Dr. Bryan Neidigh moved to Phoenix in 2002 and opened his Desert Hills Animal Clinic in July 2003. He grew up in Palmyra, PA and is a 1994 honors graduate in Veterinary Medicine from Washington State University in Pullman, WA. He received his undergraduate degree in Biology from Lycoming College in Williamsport, PA. Honors earned in college include scholarships, 1987 Blue Key Honor Society and 1990 Wrestling All-American & Academic All-American.
Before moving to Phoenix, Dr. Neidigh worked at A-Plus Animal Hospitals of Reno, NV from 1996 to 2002. In this practice, Dr. Neidigh developed his strategies in practicing in a high volume clinic without compromising the quality of care for each patient.
Dr. Neidigh’s interests include coaching youth football, golfing, fishing, hiking and spending time with his family.
Dr. Rahal also came to Phoenix in 2002 with her husband, Dr. Neidigh, and their daughter.
Dr. Rahal received a BS in Zoology from the University of Washington, Seattle in December 1988, a doctorate in Veterinary Medicine from Washington State University in Pullman, WA in May 1994 and earned Board Certification from the American College of Veterinary Internal Medicine in August 1999 after completing a 3-year residency program in Equine Medicine at the Veterinary Medical Teaching Hospital of University of California-Davis.
Dr. Rahal’s primary interests stem from her personal equestrian experiences and include equine perinatology, equine exercise physiology and equine geriatrics. Dr. Rahal’s area of expertise, perinatology, involves the medical management of high risk pregnancy in broodmares and the care of critically ill foals. Dr. Rahal’s expertise in equine sports medicine and exercise physiology stems from her personal experience in endurance riding. Her expertise in geriatrics developed due to the aging of her own beloved horses.
Dr. Rahal practiced for four years in the Carson Valley of Nevada, working mostly with equine breeding farms, Arabian performance, Hunter Jumpers farms and the other regional agriculture such as sheep, goats and camelids (alpacas and llamas). Dr. Rahal spent her first two years in Arizona practicing her expertise in Equine Internal Medicine.
Although Equine Medicine had been her career focus, Dr. Rahal has altered her career path to fit the needs of her fami
Dr. Jennifer Fitzpatrick joined the Desert Hills Animal Clinic team in March of 2016. She graduated from Kansas State University in 2003 as a Doctor of Veterinary Medicine. She has spent the last 13 years in small animal general practice and emergency veterinary medicine. Her special interests include internal medicine, dermatology and surgery.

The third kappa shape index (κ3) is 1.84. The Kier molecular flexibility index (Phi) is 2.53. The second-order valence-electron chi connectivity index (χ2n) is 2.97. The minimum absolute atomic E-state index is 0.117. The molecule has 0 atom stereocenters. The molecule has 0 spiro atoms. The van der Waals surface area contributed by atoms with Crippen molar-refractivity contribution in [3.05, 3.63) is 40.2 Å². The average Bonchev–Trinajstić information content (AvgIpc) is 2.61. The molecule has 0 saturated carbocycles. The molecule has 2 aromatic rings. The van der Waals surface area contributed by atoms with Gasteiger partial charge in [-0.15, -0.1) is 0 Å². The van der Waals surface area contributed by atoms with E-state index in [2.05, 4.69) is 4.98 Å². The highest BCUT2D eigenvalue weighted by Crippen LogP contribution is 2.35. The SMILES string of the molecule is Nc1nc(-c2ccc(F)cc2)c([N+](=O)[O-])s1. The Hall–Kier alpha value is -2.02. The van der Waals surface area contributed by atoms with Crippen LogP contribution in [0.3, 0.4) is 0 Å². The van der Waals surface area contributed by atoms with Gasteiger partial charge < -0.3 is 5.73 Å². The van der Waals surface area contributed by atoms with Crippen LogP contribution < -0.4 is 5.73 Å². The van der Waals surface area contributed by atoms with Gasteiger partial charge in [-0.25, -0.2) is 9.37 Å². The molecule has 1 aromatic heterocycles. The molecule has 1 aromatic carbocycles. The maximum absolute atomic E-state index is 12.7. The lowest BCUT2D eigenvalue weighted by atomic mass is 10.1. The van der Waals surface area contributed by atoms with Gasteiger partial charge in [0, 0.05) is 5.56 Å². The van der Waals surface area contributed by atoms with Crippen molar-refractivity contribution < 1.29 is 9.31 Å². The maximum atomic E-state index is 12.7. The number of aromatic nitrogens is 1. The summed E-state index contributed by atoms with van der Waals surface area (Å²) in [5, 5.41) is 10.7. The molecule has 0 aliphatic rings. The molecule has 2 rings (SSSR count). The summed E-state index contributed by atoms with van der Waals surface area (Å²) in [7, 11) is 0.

Dr. Fitzpatrick loves outdoor activities such as hiking, biking, and off roading – anything that g
Quote “I strive to practice the highest standard of care with a love and compassion for my patients and their owners and the bond shared between them. I treat each patient as if it were my own pet and provide the best care possible for that patient while taking into account the needs of the owner.”
Dr. Heather Fowler grew up in New River, AZ, moving here with her family at the beginning of fourth grade and attending New River Elementary School. She graduated from Deer Valley High School in 1987 then went to Tucson to attend the University of Arizona. She received a B.S. in Agriculture (Animal Health Science degree) from U of A and was the Outstanding Senior in the Veterinary Science Department in 1991. She then went to Colorado State University where she received her Doctorate of Veterinary Medicine in 1995, graduating with honors. After completing an additional one year internship in small animal medicine and surgery at Southwest Veterinary Specialty Center in Tucson, she went into private practice.
In 2001, Dr. Fowler moved from Tucson back to New River and continued practicing medicine. From 2009 to 2016, she left practice to be a full time mom. She went back to work when her youngest child started school and she enjoys being
Dr. Fowler’s professional interests mainly center around internal medicine, and she has a soft spot for geriatric patients with all their various metabolic diseases. Although her professional training has been in dog and cat medicine almost exclusively, she raised and showed dairy goats growing up and is willing to work with goat owners as needed to try and help their small ruminant critters.
Dr. Fowler is married (to a CSU vet school classmate) and they have 3 children, 1